The Irishman

The Irishman (2019)

Dir. Martin Scorsese


Melancholy is an idea that Scorsese has been playing with throughout his career, when reality breaks in and interrupts the dream that Scorsese’s characters it doesn’t feel right, like the characters in “Goodfellas” and “Casino,” the audeince gets caught up in the lavishness of life and the idea of “living above the law” becomes the truth for a while. If “Goodfellas” was a gangster movie for a young adult, and “Casino” is one for middle age, then “The Irishman” is Scorsese’s gangster film for the final years. A film that takes the violence that comes with a gangster film and makes it as mean and shocking as such violence would be in real life. The glamorization of gangster life is only found briefly here, before reality comes in. Even early on, showing that Scorsese is making these characters come to judgement for their actions.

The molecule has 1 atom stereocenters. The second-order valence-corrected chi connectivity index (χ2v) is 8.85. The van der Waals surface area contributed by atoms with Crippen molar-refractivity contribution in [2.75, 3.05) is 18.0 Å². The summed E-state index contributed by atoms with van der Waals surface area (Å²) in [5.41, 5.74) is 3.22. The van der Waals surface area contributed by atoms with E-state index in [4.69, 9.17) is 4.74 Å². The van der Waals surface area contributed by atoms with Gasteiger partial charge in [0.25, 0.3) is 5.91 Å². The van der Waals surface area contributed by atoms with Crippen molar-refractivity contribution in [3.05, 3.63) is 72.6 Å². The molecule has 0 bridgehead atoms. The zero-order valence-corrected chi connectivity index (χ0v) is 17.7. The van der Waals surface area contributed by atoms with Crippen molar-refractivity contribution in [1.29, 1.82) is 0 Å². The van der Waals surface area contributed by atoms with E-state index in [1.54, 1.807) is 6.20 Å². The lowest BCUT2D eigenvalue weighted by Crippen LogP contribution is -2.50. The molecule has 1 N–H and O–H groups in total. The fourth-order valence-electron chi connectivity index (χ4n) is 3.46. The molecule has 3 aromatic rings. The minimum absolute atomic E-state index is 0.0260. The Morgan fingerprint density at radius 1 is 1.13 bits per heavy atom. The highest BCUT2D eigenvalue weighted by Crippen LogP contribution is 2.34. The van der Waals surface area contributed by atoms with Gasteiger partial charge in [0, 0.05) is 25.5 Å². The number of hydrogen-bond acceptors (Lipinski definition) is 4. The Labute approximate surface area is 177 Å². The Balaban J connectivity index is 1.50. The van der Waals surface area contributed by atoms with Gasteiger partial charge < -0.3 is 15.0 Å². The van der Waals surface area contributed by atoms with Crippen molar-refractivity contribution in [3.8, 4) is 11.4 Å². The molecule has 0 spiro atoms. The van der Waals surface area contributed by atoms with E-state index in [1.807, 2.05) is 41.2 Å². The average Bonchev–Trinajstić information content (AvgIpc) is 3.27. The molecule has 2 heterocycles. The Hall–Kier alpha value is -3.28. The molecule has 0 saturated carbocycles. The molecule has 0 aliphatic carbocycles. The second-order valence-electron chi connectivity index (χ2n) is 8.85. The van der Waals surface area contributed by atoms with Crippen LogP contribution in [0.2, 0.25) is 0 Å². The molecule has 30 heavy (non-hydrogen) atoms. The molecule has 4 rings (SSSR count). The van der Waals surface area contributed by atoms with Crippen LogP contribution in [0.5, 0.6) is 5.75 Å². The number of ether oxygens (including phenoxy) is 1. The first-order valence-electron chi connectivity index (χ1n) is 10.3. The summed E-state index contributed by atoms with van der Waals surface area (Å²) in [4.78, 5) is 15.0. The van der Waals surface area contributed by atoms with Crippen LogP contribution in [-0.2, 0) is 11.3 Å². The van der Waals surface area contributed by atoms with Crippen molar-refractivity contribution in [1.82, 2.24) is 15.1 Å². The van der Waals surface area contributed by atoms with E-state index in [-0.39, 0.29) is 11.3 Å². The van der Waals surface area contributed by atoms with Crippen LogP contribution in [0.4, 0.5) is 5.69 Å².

Bringing back Robert De Niro, Joe Pesci, and Harvey Keitel already signifigied the importance “The Irishman” had, before bringing in Al Pacino, an iconic actor within film and the gangster genre, but had never worked with Scorsese before and bringing him in to portray Jimmy Hoffa only raised expectations. In short, “The Irishman” is the crowing achievement of Scorsese’s career that compliments his previous works in the genre. While still analyzing the specific actions of De Niro’s Frank Sheeran, Pesci’s Russell Buffalino, and how these men make decisions that ripple throughout their families and cause rifts within their own relationships because of the presence of Pacino’s Hoffa. It’s a elegiac tale on the consequences of choosing work over family in the gangster genre, acting as a coda on Scorsese’s mark on the genre.